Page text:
While visiting with my friend Jorge this past weekend, the subject of pyramid schemes came up. Apparently his cousin Rosa got taken in by a confidence scheme. In Rosa’s case, she was not taken in by a confidence-man, she was duped by a confidence-woman.
The scheme entailed selling cosmetics products to friends and family. Rosa was told by the “regional manager” that the best way to make money from the cosmetics is to recruit friends and family to sell the cosmetics. Rosa could then expect to collect a share of her friends’ and relatives’ profits. Rosa was then told that if her friends and relatives recruited more people to sell the products, everyone involved could expect a handsome income.
Jorge said that his workaholic cousin did her best, but the business plan fell apart almost from the beginning. She was left holding the bag with boxes full of cosmetics nobody wanted to buy. The same happened to her recruits, and her recruits’ recruits. The friends circle is stuck with more than 1,000 boxes of cosmetics and beauty products with nobody interested in purchasing them.
When Rosa first mentioned the “business plan” to Jorge, he warned her not to invest in it. He recognized the “plan” as a pyramid scheme from the get-go. He was dismayed when she ignored his advice and invested a share of her life savings in the scheme.
Jorge explained to Rosa that while many fraudulent schemes are illustrated as pyramids, they should be seen as inverted pyramids. Inverted pyramids resemble funnels. Everything put into a funnel falls to the source. There is no trickle down from the top of a pyramid. The inverted pyramid or funnel keeps the profits rushing towards the originator of the scheme. The people at the top or middle of the funnel get little or nothing for their efforts.
Fortunately, Rosa did not invest all of her life savings in the scheme, but her loss was still substantial. Jorge says she probably learned her lesson and won’t fall for get rich quick schemes in the future.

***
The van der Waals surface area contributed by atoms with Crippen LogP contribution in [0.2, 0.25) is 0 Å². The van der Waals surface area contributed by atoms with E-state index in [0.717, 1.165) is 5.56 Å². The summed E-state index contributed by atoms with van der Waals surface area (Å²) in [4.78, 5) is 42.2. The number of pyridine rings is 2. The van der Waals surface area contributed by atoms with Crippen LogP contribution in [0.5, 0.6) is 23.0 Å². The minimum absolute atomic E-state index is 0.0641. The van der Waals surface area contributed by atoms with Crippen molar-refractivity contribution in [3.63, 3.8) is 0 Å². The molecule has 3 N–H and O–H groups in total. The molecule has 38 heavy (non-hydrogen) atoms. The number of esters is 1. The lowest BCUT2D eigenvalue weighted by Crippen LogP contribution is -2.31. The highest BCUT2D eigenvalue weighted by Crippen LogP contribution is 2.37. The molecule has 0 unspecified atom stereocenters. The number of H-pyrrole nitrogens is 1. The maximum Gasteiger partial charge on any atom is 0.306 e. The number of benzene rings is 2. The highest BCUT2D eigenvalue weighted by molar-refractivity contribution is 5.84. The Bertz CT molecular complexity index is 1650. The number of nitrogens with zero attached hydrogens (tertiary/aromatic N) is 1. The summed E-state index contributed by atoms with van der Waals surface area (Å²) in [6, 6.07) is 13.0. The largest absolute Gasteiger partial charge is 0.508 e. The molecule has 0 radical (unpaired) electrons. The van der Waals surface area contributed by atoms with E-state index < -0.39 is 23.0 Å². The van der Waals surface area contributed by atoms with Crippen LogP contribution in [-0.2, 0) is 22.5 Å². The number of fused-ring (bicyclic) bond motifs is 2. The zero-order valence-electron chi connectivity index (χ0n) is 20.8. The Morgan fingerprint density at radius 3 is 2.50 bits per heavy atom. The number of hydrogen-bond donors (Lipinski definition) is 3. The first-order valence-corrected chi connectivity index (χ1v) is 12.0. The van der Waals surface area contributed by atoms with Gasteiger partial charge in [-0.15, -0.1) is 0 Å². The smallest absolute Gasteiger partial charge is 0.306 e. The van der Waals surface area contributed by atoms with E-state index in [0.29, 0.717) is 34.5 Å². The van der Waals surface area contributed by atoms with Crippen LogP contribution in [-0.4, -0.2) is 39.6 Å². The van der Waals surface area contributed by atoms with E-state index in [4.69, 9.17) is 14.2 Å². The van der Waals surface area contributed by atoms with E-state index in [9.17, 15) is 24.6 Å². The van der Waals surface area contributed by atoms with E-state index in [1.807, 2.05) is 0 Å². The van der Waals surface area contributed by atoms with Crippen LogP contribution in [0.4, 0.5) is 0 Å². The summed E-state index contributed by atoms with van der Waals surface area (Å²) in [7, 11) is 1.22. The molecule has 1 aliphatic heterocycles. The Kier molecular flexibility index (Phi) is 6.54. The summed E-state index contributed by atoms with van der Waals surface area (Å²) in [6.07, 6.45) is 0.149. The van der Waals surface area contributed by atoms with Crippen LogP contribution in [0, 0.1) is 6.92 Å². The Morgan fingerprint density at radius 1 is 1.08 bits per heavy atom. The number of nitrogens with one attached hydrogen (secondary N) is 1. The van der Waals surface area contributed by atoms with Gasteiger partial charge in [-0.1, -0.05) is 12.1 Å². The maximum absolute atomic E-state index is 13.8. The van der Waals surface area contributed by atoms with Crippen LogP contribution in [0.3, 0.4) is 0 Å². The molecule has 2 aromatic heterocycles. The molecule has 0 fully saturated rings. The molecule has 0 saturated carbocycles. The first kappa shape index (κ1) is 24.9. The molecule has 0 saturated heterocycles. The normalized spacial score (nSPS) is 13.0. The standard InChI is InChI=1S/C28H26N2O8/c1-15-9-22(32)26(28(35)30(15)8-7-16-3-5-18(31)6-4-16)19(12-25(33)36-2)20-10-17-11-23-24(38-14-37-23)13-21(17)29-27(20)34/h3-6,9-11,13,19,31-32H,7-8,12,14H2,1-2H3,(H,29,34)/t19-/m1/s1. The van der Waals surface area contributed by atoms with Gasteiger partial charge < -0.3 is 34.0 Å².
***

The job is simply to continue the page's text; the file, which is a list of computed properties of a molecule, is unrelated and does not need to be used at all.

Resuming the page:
“Rather fail with honor than succeed by fraud”–Sophocles
Hucksters selling pyramid schemes, executives embezzling funds, all manner of other lies and fraud exist in every society. Unfortunately, this is the manner of human nature regardless of our idealistic wishes to the contrary. Evidently, there will always be a share of the population who will be frauds.
So far, one of the best ways to protect the public from deceit and fraud is through official regulation and laws. The next best way is to encourage constructive skepticism when engaging in business agreements or other situations that require monetary or emotional investment. We are wise to remember the old maxim, “If it seems too good to be true, it probably is.”
One big clue that tips off the presence of fraud is the use of emotional tactics and the downplaying of authentic, concrete facts and statistics. Potential victims are given images of beautiful mansions, fast cars, bountiful luxury goods, and world travel. These images work to dazzle the listener. With the emotions focused on fantasies, rational thought is weakened. With reason crippled, the scheme can be more easily implemented. With visions of greatness, the listener is easily duped.
This common fraudulent technique isn’t limited to purveyors of pyramid schemes. We notice it showing up in politics and in personal relationships. Human nature being what it is, we unwittingly fall for fraud because of the lack of skepticism and the over abundance of wishful thinking. The path to greatness is not to be found through political slogans, commercial flash, nor other appeals to our emotions. Rosa had to discover this through her own mistaken reliance upon promises of wealth made by the scammer.
19th century Church of England clergyman Frederick William Robertson said, “There are three things in the world that deserve no mercy: hypocrisy, fraud, and tyranny.” I totally agree with that view. Society and individuals are greatly harmed by all three of these. The worst case scenarios involve the combination of all three. Unfortunately, the lion’s share of the population fails to acknowledge the problem until it’s too late.
It’s a good idea to be aware of fraud in our world and to be intelligently skeptical of our dealings with others. It’s also smart not to take this awareness to extremes and become paranoid. That said, healthy skepticism enables fraud detection.
The Blue Jay of Happiness quotes technology writer Evgeny Morozov. “There is no doubt that the Internet brims with spamming, scamming, and identity fraud. Having someone wipe out your hard drive or bank account has never been easier, and the tools for committing electronic mischief on your enemies are cheap and widely accessible.”